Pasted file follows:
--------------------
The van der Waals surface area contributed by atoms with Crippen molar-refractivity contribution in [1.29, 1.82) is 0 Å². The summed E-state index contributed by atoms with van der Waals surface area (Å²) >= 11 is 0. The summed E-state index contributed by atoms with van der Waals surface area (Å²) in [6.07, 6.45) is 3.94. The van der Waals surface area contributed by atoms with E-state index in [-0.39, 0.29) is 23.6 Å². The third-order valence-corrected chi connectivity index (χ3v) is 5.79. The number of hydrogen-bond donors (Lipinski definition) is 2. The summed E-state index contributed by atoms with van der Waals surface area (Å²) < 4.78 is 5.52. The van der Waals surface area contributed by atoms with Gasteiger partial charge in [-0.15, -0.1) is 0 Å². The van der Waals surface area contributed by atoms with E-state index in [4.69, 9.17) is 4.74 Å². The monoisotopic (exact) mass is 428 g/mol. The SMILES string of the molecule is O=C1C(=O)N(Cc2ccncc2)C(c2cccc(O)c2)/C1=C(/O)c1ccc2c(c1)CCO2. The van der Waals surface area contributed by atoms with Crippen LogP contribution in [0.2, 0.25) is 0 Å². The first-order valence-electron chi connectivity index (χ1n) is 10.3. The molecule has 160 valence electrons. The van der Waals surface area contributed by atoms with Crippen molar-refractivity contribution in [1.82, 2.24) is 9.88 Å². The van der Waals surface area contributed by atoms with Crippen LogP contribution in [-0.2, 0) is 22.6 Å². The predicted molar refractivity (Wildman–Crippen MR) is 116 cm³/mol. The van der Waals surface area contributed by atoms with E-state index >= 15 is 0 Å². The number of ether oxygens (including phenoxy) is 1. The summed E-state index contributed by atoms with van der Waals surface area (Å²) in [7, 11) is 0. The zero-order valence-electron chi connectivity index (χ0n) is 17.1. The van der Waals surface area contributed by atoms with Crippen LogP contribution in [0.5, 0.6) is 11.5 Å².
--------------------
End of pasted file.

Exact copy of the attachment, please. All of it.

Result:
The van der Waals surface area contributed by atoms with Crippen molar-refractivity contribution in [1.29, 1.82) is 0 Å². The summed E-state index contributed by atoms with van der Waals surface area (Å²) >= 11 is 0. The summed E-state index contributed by atoms with van der Waals surface area (Å²) in [6.07, 6.45) is 3.94. The van der Waals surface area contributed by atoms with E-state index in [-0.39, 0.29) is 23.6 Å². The third-order valence-corrected chi connectivity index (χ3v) is 5.79. The number of hydrogen-bond donors (Lipinski definition) is 2. The summed E-state index contributed by atoms with van der Waals surface area (Å²) < 4.78 is 5.52. The van der Waals surface area contributed by atoms with Gasteiger partial charge in [-0.15, -0.1) is 0 Å². The van der Waals surface area contributed by atoms with E-state index in [4.69, 9.17) is 4.74 Å². The monoisotopic (exact) mass is 428 g/mol. The SMILES string of the molecule is O=C1C(=O)N(Cc2ccncc2)C(c2cccc(O)c2)/C1=C(/O)c1ccc2c(c1)CCO2. The van der Waals surface area contributed by atoms with Crippen LogP contribution in [0.2, 0.25) is 0 Å². The first-order valence-electron chi connectivity index (χ1n) is 10.3. The molecule has 160 valence electrons. The van der Waals surface area contributed by atoms with Crippen molar-refractivity contribution in [1.82, 2.24) is 9.88 Å². The van der Waals surface area contributed by atoms with Crippen LogP contribution in [-0.2, 0) is 22.6 Å². The predicted molar refractivity (Wildman–Crippen MR) is 116 cm³/mol. The van der Waals surface area contributed by atoms with E-state index >= 15 is 0 Å². The number of ether oxygens (including phenoxy) is 1. The summed E-state index contributed by atoms with van der Waals surface area (Å²) in [7, 11) is 0. The zero-order valence-electron chi connectivity index (χ0n) is 17.1. The van der Waals surface area contributed by atoms with Crippen LogP contribution in [0.5, 0.6) is 11.5 Å².